Internal Detours
Monday, January 11, 2010
  cyclistcicles

I emailed Ainsley and said, "Hey, are you up for a painfully slow, probably very short ride with a very out-of-shape cyclist?" And being the generous, kind, thoughtful friend he is, Ainsley allowed that he was - but family schedules meant we would be riding at 9:00 a.m. on Saturday.

Friends - we's in the midst of a cold snap. A very serious cold snap. All the good descriptors of just how cold it is are alas unsuitable for use by this recently minted family man, but take my word for it - it's bloody cold. How folks up North deal with this is beyond me.

At any rate, Ainsley and I hashed out the details. He proposed a ride to the bakery in Ninety Six, and I had to break the news to him that I am just not quite up to that yet. So we finally agreed I'd ride over to his house and we'd set off for whatever we could manage.

It was a balmy 21 degrees or thereabouts when I left the house, wrapped up in some serious wool - to wit, wool undershirts (plural!), wool jersey, cycle shorts, wool leg warmers, lycra tights over top of the lot, windbreaker, brown fleece balaclava, thinsulate gloves purchased for wear in Russia ... and it still wasn't enough. I stopped us at one point so I could don my fleecy ear-band thingy under the balaclava, because of all things, my forehead was freezing cold. Sheesh.

I rode Julius, the first time my dear old fixed-gear Mercian has been out on the open road for a fun ride in eons. I had the presence of mind to flip the rear wheel over to the 18T cog, a nod to my knees and low temperatures. A lower gear is good - my mileage for 2009 was something like 550 miles or so.

I found Ainsley in good spirits, and we chatted a moment while he added the final layers of clothes before we rolled off down Grace Street. It's been probably 18 months since I last rode with him, but I fell right in behind his wheel, then alongside, and we made our way downtown.

"Look, [name redacted] and his crew aren't out riding," he said.

"Nope. Wimps. Maybe they'll be out later," I said. "Of course, we are like the anti-racing set today."

We looked at each other. "You know, no one can see you grin when you wear a balaclava," I said.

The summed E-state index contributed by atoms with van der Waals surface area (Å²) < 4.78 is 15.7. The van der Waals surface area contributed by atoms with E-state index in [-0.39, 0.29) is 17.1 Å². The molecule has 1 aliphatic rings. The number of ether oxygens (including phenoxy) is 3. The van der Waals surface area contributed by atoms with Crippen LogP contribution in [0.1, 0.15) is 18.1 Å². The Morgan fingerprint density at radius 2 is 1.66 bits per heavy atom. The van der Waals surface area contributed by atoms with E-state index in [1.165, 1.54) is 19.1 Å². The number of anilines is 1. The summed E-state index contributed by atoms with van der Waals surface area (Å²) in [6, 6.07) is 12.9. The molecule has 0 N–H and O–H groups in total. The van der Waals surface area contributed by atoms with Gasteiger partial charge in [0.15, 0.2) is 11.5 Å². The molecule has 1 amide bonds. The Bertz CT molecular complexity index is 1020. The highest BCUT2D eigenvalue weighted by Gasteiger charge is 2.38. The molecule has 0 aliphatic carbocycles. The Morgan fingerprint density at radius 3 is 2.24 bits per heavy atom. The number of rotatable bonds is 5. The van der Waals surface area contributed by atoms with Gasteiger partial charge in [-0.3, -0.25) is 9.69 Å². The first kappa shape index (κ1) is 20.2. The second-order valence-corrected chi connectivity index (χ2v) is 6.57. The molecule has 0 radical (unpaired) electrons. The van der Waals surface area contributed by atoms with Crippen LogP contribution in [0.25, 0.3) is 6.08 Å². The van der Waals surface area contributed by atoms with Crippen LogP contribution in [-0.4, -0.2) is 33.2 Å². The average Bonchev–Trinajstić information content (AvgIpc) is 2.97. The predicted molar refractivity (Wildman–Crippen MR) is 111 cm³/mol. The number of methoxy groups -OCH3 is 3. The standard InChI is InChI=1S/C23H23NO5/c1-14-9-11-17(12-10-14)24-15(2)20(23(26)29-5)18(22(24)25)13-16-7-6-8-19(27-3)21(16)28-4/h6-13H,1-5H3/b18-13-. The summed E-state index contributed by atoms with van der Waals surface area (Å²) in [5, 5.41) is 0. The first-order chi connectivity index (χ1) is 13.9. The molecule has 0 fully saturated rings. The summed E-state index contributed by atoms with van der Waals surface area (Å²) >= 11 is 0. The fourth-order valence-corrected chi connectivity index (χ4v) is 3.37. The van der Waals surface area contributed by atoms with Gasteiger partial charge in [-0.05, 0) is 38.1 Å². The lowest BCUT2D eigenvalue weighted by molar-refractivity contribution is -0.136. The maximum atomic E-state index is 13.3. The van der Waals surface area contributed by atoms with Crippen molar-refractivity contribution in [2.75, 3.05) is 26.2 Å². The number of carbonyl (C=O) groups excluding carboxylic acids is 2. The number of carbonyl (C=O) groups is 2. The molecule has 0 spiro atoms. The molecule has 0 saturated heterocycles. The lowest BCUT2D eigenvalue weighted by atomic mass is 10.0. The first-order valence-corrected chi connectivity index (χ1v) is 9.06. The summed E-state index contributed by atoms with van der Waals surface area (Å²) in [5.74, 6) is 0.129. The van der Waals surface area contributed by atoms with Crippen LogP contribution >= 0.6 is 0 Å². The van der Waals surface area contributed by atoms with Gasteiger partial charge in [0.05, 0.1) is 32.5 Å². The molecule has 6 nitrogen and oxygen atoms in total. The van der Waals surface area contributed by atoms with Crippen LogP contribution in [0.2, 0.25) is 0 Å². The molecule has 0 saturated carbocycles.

Ah, be-fendered English fixed-gear bikes in winter. It's just so, so, so hopelessly British Isles, right out of a Patterson engraving - a very cold looking Patterson engraving. We stopped for my freezing forehead fix, then stopped again a moment later because I discovered I can't refasten my helmet straps while riding along wearing the Russia gloves. Ainsley showed pity on me and kept the pace down.

By the end of the good old rail-trail, I realized that two layers of wool socks in my normal cycling shoes wasn't really doing it for me.

"How about we go down the Canadian Mist highway and cut back in on Norris," Ainsley said. "We can get in some dirt that way."

I had to disillusion him. "I just don't have it today," I said. So we decided to take Florida Avenue across 34 and work our way back via New Market. We caught the light at 34 just right and cruised on across, and I settled in for the spin down the hill, my now ice-cube-like pedal extremities spinning the pedals around madly. I made it up the first part of the hill okay, then settled in, climbing while sitting on the rivet, hands down in the drops.

Suddenly, I found out why the guys riding fixed between the wars so often had the funky secondary pillar holding the nose of the saddle up from the top tube - my saddle slipped.

"Uh, mechanical," I said. So we limped across Marshall and pulled up onto the sidewalk. A few minutes later I had the multi-tool out and was cinching the seat clamp down as tight as I could manage it. The next hill, it slipped again.

"It's all right, Ainsley," I said. "I think I paid, like, $1 for this seatpost, with a saddle attached."

"Yeah, you got your money's worth," he said. I smacked the top of the saddle back into alignment and we limped on into town. A black cat dashed across the width of Main Street, dodging traffic and making it alive to the other side.

"I don't see [cyclist's name redacted]'s car over there," I said. "They're really not riding today?"

"It's only 24 degrees," Ainsley said, and we laughed inside our balaclavas.

I had a little more than 10 miles for the day. My feet needed a full half hour indoors before they felt normal again. My legs felt pretty decent, though, and I felt like I could do it again, depending on the weather.

Later Saturday, I discovered the seatpost was fine after all, and cinched it down hard. Last night, Ana said, "Hey, Ainsley's posted the MLK Jr. ride for this year. Are you going to ride it?"

Yes. This could be a lot of fun.
 
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